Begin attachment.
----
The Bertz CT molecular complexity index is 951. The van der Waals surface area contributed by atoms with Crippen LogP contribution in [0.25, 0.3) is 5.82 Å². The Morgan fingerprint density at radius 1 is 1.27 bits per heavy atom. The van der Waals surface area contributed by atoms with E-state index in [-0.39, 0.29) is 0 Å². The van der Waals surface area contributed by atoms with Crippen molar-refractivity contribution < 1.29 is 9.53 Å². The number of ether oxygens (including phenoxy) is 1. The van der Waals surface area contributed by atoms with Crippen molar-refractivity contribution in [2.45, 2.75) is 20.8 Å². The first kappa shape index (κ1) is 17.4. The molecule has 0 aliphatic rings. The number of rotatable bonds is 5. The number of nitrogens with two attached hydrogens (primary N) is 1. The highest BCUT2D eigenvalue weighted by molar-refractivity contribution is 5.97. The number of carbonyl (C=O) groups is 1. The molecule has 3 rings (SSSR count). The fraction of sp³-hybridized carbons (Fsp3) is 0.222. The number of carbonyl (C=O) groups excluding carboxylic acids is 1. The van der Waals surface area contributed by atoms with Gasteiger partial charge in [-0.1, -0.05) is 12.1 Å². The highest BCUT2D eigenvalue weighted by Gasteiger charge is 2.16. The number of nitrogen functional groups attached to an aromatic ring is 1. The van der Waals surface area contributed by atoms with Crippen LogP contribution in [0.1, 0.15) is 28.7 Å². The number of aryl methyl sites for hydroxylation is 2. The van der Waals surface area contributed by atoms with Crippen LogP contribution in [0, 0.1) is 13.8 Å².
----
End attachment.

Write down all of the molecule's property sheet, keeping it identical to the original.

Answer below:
The Bertz CT molecular complexity index is 951. The van der Waals surface area contributed by atoms with Crippen LogP contribution in [0.25, 0.3) is 5.82 Å². The Morgan fingerprint density at radius 1 is 1.27 bits per heavy atom. The van der Waals surface area contributed by atoms with E-state index in [-0.39, 0.29) is 0 Å². The van der Waals surface area contributed by atoms with Crippen molar-refractivity contribution < 1.29 is 9.53 Å². The number of ether oxygens (including phenoxy) is 1. The van der Waals surface area contributed by atoms with Crippen molar-refractivity contribution in [2.45, 2.75) is 20.8 Å². The first kappa shape index (κ1) is 17.4. The molecule has 0 aliphatic rings. The number of rotatable bonds is 5. The number of nitrogens with two attached hydrogens (primary N) is 1. The highest BCUT2D eigenvalue weighted by molar-refractivity contribution is 5.97. The number of carbonyl (C=O) groups is 1. The molecule has 3 rings (SSSR count). The fraction of sp³-hybridized carbons (Fsp3) is 0.222. The number of carbonyl (C=O) groups excluding carboxylic acids is 1. The van der Waals surface area contributed by atoms with Gasteiger partial charge in [-0.1, -0.05) is 12.1 Å². The highest BCUT2D eigenvalue weighted by Gasteiger charge is 2.16. The number of nitrogen functional groups attached to an aromatic ring is 1. The van der Waals surface area contributed by atoms with Crippen LogP contribution in [0.1, 0.15) is 28.7 Å². The number of aryl methyl sites for hydroxylation is 2. The van der Waals surface area contributed by atoms with Crippen LogP contribution in [0, 0.1) is 13.8 Å².